Freezing stops microorganisms from growing and slows down spoilage which affects food quality. The best containers for freezing include freezer bags and rigid plastic freezer containers, as well as glass canning jars that are designed for freezer use. Canning/freezing jars are wide mouth and narrower at the bottom than they are at the top to allow for expansion. New jars will indicate that they are appropriate for freezing on the box. Freezer foil and freezer paper will work as well and are great for odd shapes.

Avoid paper cartons (such as empty milk cartons) or plastic yogurt, butter or dip containers as these are not designed for freezer use.

Wash but do not soak the fruit. Discard blemished fruit, remove stems, slice and/or peel depending on how you want to prepare your strawberries. Some fruit such as peaches may darken when sliced because of exposure to air, you can use ascorbic acid or fruit color preserver (follow package directions) to help avoid this. Strawberries don’t really have this problem so this step is not needed.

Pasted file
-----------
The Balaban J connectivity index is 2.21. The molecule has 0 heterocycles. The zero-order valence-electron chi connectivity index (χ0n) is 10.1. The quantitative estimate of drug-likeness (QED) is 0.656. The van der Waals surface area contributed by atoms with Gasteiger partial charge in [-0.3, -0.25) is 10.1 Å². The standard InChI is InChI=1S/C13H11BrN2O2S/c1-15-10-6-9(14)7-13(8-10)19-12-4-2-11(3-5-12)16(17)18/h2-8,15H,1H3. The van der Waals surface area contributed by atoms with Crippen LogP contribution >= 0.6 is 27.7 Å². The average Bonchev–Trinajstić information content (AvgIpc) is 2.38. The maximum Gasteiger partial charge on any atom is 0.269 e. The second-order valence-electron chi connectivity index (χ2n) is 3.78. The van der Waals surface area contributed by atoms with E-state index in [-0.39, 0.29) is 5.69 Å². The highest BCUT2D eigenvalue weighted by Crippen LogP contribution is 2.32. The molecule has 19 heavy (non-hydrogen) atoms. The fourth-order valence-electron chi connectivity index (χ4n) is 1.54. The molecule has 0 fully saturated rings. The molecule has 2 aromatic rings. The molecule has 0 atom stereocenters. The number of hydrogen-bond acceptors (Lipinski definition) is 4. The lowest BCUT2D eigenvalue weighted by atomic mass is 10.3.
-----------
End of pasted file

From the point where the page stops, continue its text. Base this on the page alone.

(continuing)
You may have better flavor and texture if you pack in syrup or sugar but this is not necessary. More information on this method.

Freezing the strawberries in a single layer on a tray before packing in containers will allow you to take out only what you need instead of having to defrost an entire solid block. Here is some information on packing and freezing fruit.